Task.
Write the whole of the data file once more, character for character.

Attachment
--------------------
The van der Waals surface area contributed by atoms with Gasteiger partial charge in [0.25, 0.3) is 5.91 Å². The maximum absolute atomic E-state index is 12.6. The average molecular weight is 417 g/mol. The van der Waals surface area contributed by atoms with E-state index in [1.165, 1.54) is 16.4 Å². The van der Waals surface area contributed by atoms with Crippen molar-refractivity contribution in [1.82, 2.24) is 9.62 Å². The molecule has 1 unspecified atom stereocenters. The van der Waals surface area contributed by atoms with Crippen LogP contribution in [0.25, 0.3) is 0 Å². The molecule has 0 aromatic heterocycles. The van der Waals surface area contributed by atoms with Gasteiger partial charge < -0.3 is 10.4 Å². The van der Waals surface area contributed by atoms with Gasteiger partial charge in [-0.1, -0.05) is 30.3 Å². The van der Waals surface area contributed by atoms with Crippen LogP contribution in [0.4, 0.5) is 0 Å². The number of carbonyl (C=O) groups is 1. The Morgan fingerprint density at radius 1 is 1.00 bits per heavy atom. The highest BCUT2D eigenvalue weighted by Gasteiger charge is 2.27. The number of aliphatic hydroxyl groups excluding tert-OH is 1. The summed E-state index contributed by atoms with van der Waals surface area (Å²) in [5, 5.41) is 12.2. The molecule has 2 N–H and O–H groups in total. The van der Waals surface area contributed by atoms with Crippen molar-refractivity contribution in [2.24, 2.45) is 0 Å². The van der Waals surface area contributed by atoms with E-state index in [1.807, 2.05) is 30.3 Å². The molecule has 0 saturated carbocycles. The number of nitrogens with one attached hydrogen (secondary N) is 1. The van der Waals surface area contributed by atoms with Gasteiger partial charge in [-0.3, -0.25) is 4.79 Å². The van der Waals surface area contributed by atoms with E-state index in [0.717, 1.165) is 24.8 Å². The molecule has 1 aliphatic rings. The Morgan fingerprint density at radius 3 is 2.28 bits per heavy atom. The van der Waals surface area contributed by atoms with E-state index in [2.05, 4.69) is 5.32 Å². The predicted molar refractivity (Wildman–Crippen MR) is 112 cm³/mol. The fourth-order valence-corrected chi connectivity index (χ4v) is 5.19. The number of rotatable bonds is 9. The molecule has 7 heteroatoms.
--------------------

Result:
The van der Waals surface area contributed by atoms with Gasteiger partial charge in [0.25, 0.3) is 5.91 Å². The maximum absolute atomic E-state index is 12.6. The average molecular weight is 417 g/mol. The van der Waals surface area contributed by atoms with E-state index in [1.165, 1.54) is 16.4 Å². The van der Waals surface area contributed by atoms with Crippen molar-refractivity contribution in [1.82, 2.24) is 9.62 Å². The molecule has 1 unspecified atom stereocenters. The van der Waals surface area contributed by atoms with Crippen LogP contribution in [0.25, 0.3) is 0 Å². The molecule has 0 aromatic heterocycles. The van der Waals surface area contributed by atoms with Gasteiger partial charge < -0.3 is 10.4 Å². The van der Waals surface area contributed by atoms with Gasteiger partial charge in [-0.1, -0.05) is 30.3 Å². The van der Waals surface area contributed by atoms with Crippen LogP contribution in [0.4, 0.5) is 0 Å². The number of carbonyl (C=O) groups is 1. The Morgan fingerprint density at radius 1 is 1.00 bits per heavy atom. The highest BCUT2D eigenvalue weighted by Gasteiger charge is 2.27. The number of aliphatic hydroxyl groups excluding tert-OH is 1. The summed E-state index contributed by atoms with van der Waals surface area (Å²) in [5, 5.41) is 12.2. The molecule has 2 N–H and O–H groups in total. The van der Waals surface area contributed by atoms with Crippen molar-refractivity contribution in [2.24, 2.45) is 0 Å². The van der Waals surface area contributed by atoms with E-state index in [1.807, 2.05) is 30.3 Å². The molecule has 0 saturated carbocycles. The number of nitrogens with one attached hydrogen (secondary N) is 1. The van der Waals surface area contributed by atoms with Gasteiger partial charge in [-0.3, -0.25) is 4.79 Å². The van der Waals surface area contributed by atoms with E-state index in [0.717, 1.165) is 24.8 Å². The molecule has 1 aliphatic rings. The Morgan fingerprint density at radius 3 is 2.28 bits per heavy atom. The van der Waals surface area contributed by atoms with E-state index in [2.05, 4.69) is 5.32 Å². The predicted molar refractivity (Wildman–Crippen MR) is 112 cm³/mol. The fourth-order valence-corrected chi connectivity index (χ4v) is 5.19. The number of rotatable bonds is 9. The molecule has 7 heteroatoms.